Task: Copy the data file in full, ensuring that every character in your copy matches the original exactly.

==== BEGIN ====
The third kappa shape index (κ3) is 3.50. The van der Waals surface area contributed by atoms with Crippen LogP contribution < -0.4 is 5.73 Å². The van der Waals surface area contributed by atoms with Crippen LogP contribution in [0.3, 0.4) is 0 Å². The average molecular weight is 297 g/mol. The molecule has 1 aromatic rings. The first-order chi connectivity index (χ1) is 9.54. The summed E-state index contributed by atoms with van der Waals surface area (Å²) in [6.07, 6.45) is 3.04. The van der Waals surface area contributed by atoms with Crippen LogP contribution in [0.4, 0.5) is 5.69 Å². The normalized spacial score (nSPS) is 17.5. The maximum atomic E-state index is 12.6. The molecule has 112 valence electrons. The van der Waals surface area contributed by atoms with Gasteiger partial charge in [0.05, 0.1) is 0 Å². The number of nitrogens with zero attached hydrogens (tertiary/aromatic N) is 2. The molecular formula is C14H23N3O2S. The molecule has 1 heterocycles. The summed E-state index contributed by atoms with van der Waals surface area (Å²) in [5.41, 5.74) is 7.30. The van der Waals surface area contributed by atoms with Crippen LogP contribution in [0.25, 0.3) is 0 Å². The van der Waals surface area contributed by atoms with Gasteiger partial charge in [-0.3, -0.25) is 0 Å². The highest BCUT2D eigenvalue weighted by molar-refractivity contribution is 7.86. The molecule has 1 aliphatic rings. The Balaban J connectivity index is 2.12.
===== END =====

The third kappa shape index (κ3) is 3.50. The van der Waals surface area contributed by atoms with Crippen LogP contribution < -0.4 is 5.73 Å². The van der Waals surface area contributed by atoms with Crippen LogP contribution in [0.3, 0.4) is 0 Å². The average molecular weight is 297 g/mol. The molecule has 1 aromatic rings. The first-order chi connectivity index (χ1) is 9.54. The summed E-state index contributed by atoms with van der Waals surface area (Å²) in [6.07, 6.45) is 3.04. The van der Waals surface area contributed by atoms with Crippen LogP contribution in [0.4, 0.5) is 5.69 Å². The normalized spacial score (nSPS) is 17.5. The maximum atomic E-state index is 12.6. The molecule has 112 valence electrons. The van der Waals surface area contributed by atoms with Gasteiger partial charge in [0.05, 0.1) is 0 Å². The number of nitrogens with zero attached hydrogens (tertiary/aromatic N) is 2. The molecular formula is C14H23N3O2S. The molecule has 1 heterocycles. The summed E-state index contributed by atoms with van der Waals surface area (Å²) in [5.41, 5.74) is 7.30. The van der Waals surface area contributed by atoms with Crippen LogP contribution in [0.25, 0.3) is 0 Å². The van der Waals surface area contributed by atoms with Gasteiger partial charge in [-0.3, -0.25) is 0 Å². The highest BCUT2D eigenvalue weighted by molar-refractivity contribution is 7.86. The molecule has 1 aliphatic rings. The Balaban J connectivity index is 2.12.